The extensor digiti minimi helps the extensor digitorum to extend the little finger. If you have hand pain, particularly near your little finger, you’ll want to learn more about this assisting muscle.
The origin of the extensor digiti minimi is on the common tendon of the extensor digitorum. So, like the extensor digitorum, the point of origin is on the lateral epicondyle of the humerus. As you may remember, the humerus is your upper arm bone; and the lateral epicondyle is the bony nub at the bottom of your humerus that is further away from the midline of your body.
The insertion of the extensor digiti minimi is on the tendon of the extensor digitorum, near the bottom of the little finger and extending all the way to the tip of the finger. Like the extensor digitorum, this is a dorsal muscle. This means that it runs on the back of your hand.
The extensor digiti minimi extends the little finger where the finger joins the palm. It also can extend the other two joints further up the finger as well as some of the joints within the hand and wrist.
Your extensor digiti minimi might be dysfunctional if you are unable to extend your little finger. When you activate this muscle, your little finger should hinge toward the back of your hand. It may not move a huge amount, however, it should move some. If it doesn’t move, the muscle is dysfunctional. Also, if you experience pain when performing this action, you could have issues with this muscle.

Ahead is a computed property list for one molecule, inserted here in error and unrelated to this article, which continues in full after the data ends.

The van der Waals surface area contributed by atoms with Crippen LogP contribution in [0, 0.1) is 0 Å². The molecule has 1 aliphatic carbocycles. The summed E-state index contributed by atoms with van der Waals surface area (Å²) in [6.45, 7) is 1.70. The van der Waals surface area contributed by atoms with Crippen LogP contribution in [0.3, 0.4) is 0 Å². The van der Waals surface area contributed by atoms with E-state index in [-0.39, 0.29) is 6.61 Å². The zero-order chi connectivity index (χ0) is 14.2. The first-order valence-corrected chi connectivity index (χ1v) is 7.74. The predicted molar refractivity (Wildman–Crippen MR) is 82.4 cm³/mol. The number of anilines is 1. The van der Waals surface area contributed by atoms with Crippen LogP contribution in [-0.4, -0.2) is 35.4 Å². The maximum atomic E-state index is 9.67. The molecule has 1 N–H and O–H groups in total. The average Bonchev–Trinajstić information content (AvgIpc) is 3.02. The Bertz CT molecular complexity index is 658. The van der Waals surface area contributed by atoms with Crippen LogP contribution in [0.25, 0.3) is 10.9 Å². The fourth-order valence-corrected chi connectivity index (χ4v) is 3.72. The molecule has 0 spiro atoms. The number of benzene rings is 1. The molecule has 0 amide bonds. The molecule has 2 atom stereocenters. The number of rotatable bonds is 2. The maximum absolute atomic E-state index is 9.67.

Restoring or Maintaining Health
If you believe you have injured or torn your extensor digiti minimi, you should contact your doctor immediately. Your doctor can order all of the appropriate imaging, therapy, and medicine to help you recover as quickly as possible.
However, if you’re looking for ideas to keep these muscles healthy, I have some suggestions. As always, I recommend that you practice the function of the muscle to strengthen it. Then, perform the opposite movement to stretch it.
For the extensor digiti minimi, this means that you would practice reaching your little finger toward the back of your hand to strengthen this muscle. To stretch it, practice curling your little finger toward your palm. You might also stretch this muscle by rolling the outside edge of your palm on a tennis or lacrosse ball. (Remember, the extensor digiti minimi also extends bones in the hand and wrist.)
For those who are more interested in technical terminology and smaller muscles, I recommend. Any time a client comes to me with pain, I use these flash cards.
Do you have any other suggestions for strengthening or stretching the extensor digiti minimi? Let us know in the comments below.
Thank you for reading this article. If you enjoy the information supplied, please consider supporting this website!